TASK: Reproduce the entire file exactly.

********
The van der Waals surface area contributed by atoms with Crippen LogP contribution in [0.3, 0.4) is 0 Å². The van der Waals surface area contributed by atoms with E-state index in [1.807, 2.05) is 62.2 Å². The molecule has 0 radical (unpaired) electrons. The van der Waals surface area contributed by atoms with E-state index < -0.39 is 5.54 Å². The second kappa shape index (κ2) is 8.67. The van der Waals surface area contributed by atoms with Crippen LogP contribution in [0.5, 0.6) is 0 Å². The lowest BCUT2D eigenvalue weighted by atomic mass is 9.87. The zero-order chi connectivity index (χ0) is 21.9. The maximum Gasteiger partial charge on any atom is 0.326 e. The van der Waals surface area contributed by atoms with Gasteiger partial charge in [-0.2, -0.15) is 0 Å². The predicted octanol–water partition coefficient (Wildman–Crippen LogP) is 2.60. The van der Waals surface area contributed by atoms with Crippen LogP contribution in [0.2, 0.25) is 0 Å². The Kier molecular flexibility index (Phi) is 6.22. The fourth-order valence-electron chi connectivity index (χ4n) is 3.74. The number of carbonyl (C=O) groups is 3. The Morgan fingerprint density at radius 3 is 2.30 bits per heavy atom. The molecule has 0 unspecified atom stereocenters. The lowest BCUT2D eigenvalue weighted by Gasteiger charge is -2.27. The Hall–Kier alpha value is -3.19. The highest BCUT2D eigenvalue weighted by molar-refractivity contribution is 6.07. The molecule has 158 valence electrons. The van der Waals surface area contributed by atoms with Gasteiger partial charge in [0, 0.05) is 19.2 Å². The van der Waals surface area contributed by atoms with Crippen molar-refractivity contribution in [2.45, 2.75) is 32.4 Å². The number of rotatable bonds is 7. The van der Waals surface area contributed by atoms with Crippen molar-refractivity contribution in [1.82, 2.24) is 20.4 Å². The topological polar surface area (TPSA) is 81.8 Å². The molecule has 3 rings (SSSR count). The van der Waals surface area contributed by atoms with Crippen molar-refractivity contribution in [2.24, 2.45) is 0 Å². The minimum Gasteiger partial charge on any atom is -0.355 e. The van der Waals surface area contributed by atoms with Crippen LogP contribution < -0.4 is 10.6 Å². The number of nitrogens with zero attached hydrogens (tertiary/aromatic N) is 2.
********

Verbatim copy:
The van der Waals surface area contributed by atoms with Crippen LogP contribution in [0.3, 0.4) is 0 Å². The van der Waals surface area contributed by atoms with E-state index in [1.807, 2.05) is 62.2 Å². The molecule has 0 radical (unpaired) electrons. The van der Waals surface area contributed by atoms with E-state index < -0.39 is 5.54 Å². The second kappa shape index (κ2) is 8.67. The van der Waals surface area contributed by atoms with Crippen LogP contribution in [0.5, 0.6) is 0 Å². The lowest BCUT2D eigenvalue weighted by atomic mass is 9.87. The zero-order chi connectivity index (χ0) is 21.9. The maximum Gasteiger partial charge on any atom is 0.326 e. The van der Waals surface area contributed by atoms with Gasteiger partial charge in [-0.2, -0.15) is 0 Å². The predicted octanol–water partition coefficient (Wildman–Crippen LogP) is 2.60. The van der Waals surface area contributed by atoms with Crippen LogP contribution in [0.2, 0.25) is 0 Å². The Kier molecular flexibility index (Phi) is 6.22. The fourth-order valence-electron chi connectivity index (χ4n) is 3.74. The number of carbonyl (C=O) groups is 3. The Morgan fingerprint density at radius 3 is 2.30 bits per heavy atom. The molecule has 0 unspecified atom stereocenters. The lowest BCUT2D eigenvalue weighted by Gasteiger charge is -2.27. The Hall–Kier alpha value is -3.19. The highest BCUT2D eigenvalue weighted by molar-refractivity contribution is 6.07. The molecule has 158 valence electrons. The van der Waals surface area contributed by atoms with Gasteiger partial charge in [0, 0.05) is 19.2 Å². The van der Waals surface area contributed by atoms with Crippen molar-refractivity contribution in [2.45, 2.75) is 32.4 Å². The number of rotatable bonds is 7. The van der Waals surface area contributed by atoms with Crippen molar-refractivity contribution in [1.82, 2.24) is 20.4 Å². The topological polar surface area (TPSA) is 81.8 Å². The molecule has 3 rings (SSSR count). The van der Waals surface area contributed by atoms with Crippen molar-refractivity contribution in [2.24, 2.45) is 0 Å². The minimum Gasteiger partial charge on any atom is -0.355 e. The van der Waals surface area contributed by atoms with Crippen LogP contribution < -0.4 is 10.6 Å². The number of nitrogens with zero attached hydrogens (tertiary/aromatic N) is 2.